131          Potts (1996), p.144.



133          The Rift Valley diagram is modeled after one in the National Museums of Kenya.

136          Science cover photo by R. Potts and W. Huang, showing opposing sides of a bifacially flaked large cutting tool (~803,000 years old) from the Bose Basin, South China:  Hou Yamei, Richard Potts, Yuan Baoyin, Guo Zhengtang, Alan Deino, Wang Wei, Jennifer Clark, Xie Guangmao, Huang Weiwen, “Mid-Pleistocene Acheulean-like stone technology of the Bose Basin, South China,” Science 287(5458):1622-1626 (3 March 2000).

136          Barbara Isaac, “Throwing and human evolution,” The African Archaeological Review 5:3-17 (1987).

136          Potts (1996), p.139.

137          Thomas G. Wynn, “Handaxe enigmas,” World Archaeology 27:10-23 (1995).

   Kathy D. Schick, Nicholas Toth, Making Silent Stones Speak:  Human Evolution and the Dawn of Technology (Simon & Schuster 1993).

138          Eileen M. O'Brien, “The projectile capabilities of an Acheulian handaxe  from Olorgesailie,” Current Anthropology 22:76-79 (1981).  And “What was the Acheulean hand ax?” Natural History 93:20-23 (1984).  The original idea about the handaxe being thrown may be M. D. W. Jeffreys, “The hand bolt,” Man 65:154 (1965).

   Handaxes in dried-up ponds and watercourses:  Isaac (1977); F. Clark Howell, “Isimila: A Paleolithic site in Africa,” Scientific American 205:118-129 (1961); M. R. Kleindienst and C. M. Keller, “Towards a functional analysis of handaxes and cleavers: The evidence from East Africa,” Man 11:176-187 (1976).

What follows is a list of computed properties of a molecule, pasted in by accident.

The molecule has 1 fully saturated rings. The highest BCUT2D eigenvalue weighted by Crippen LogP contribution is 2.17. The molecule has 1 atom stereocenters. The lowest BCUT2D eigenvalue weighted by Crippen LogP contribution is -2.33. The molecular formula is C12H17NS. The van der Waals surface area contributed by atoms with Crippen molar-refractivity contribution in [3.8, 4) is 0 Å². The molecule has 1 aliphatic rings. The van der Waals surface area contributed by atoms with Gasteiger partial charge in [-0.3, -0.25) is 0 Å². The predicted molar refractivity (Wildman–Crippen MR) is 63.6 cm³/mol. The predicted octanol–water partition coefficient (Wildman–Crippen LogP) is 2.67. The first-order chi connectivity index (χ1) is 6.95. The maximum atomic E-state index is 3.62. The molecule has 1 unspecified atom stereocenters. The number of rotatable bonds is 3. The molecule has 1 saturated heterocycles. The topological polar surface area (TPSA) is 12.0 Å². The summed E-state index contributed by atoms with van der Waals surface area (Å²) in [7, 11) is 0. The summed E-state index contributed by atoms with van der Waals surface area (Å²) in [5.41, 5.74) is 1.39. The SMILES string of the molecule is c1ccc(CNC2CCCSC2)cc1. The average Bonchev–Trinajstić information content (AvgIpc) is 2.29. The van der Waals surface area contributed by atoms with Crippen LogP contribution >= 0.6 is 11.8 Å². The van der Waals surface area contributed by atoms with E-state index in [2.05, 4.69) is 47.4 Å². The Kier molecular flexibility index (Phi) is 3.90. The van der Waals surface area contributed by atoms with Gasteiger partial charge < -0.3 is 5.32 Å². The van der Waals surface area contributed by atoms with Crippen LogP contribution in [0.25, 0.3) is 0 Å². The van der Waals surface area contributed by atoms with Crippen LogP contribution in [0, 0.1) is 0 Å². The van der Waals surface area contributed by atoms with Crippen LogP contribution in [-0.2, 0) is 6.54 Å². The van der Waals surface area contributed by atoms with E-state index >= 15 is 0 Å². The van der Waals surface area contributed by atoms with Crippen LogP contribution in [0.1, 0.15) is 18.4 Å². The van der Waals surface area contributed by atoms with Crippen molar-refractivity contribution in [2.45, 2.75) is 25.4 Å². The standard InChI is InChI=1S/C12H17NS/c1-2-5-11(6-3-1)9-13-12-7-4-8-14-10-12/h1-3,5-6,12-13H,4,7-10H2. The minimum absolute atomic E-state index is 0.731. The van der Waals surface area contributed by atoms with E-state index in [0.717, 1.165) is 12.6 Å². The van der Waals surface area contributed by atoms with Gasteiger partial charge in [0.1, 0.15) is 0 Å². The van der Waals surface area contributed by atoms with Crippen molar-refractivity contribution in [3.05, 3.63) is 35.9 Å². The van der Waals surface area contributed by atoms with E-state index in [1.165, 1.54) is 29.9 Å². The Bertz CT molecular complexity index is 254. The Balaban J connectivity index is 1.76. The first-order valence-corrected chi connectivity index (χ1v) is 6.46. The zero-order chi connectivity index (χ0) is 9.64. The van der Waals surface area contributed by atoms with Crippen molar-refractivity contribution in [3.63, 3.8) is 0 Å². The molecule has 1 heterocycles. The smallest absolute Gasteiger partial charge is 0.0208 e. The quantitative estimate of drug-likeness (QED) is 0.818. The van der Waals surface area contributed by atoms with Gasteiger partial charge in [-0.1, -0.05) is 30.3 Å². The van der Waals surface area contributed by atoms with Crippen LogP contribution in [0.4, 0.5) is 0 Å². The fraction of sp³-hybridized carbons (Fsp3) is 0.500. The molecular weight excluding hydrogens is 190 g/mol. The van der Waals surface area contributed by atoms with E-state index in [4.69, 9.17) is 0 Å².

Hunting per se:  Matt Cartmill, A View to a Death in the Morning (Harvard University Press 1993).

138          William H. Calvin, “The unitary hypothesis:  A common neural circuitry for novel manipulations, language, plan-ahead, and throwing?” pp. 230-250 in Tools, Language, and Cognition in Human Evolution, edited by Kathleen R. Gibson and Tim Ingold (Cambridge University Press 1993) at

140          There is one report of chimps throwing with a predatory result, see Frans X. Plooij, “Tool-use during chimpanzee's bushpig hunt,” Carnivore 1:103-106 (1978).

143          William H. Calvin, “Rediscovery and the cognitive aspects of toolmaking:  Lessons from the handaxe ,” short commentary at­/wcalvin­/2001/handaxe.htm


Lake Nakuru........................................................

149          Good introductions to climate and human evolution include Potts (1996); Stanley (1996); Reed (1997); and Stanley H. Ambrose, “Late Pleistocene human population bottlenecks, volcanic winter, and differentiation of modern humans,” Journal of Human Evolution 34(6):623-651 (1998).  For Africa more generally, see John Reader, Africa:  A biography of a continent (Knopf 1998).

149          Perhaps that’s why I like acacias so much, having studied cortical neurons for so long.  Besides the branching pattern similarities, they both have thorns (“dendritic spines”).  Indeed, “pyramidal neuron” is another misnomer (they only look triangular if their branching dendrites are invisible, as they usually were a century ago with the early microscopic techniques). 


Lake Baringo........................................................

152          Brigitte Senut, Martin Pickford, D. Gommery, P. Mein, C. Cheboi, and Yves Coppens,  “First hominid from the Miocene (Lukeino formation, Kenya),” C. R. Acad. Sci., Paris 332, 137-144 (2001), at


Lake Naivasha

159          Dirk Verschuren, Kathleen R. Laird, Brian F. Cumming, “Rainfall and drought  in equatorial East Africa during the past 1,100 years,” Nature 403:410-414 (27 January 2000).

159          “Bad times,” see J. B. Webster, in Chronology, Migration and Drought in Interlacustrine Africa (J. B. Webster, editor), pp. 1-37 (Longman & Dalhousie University Press 1979).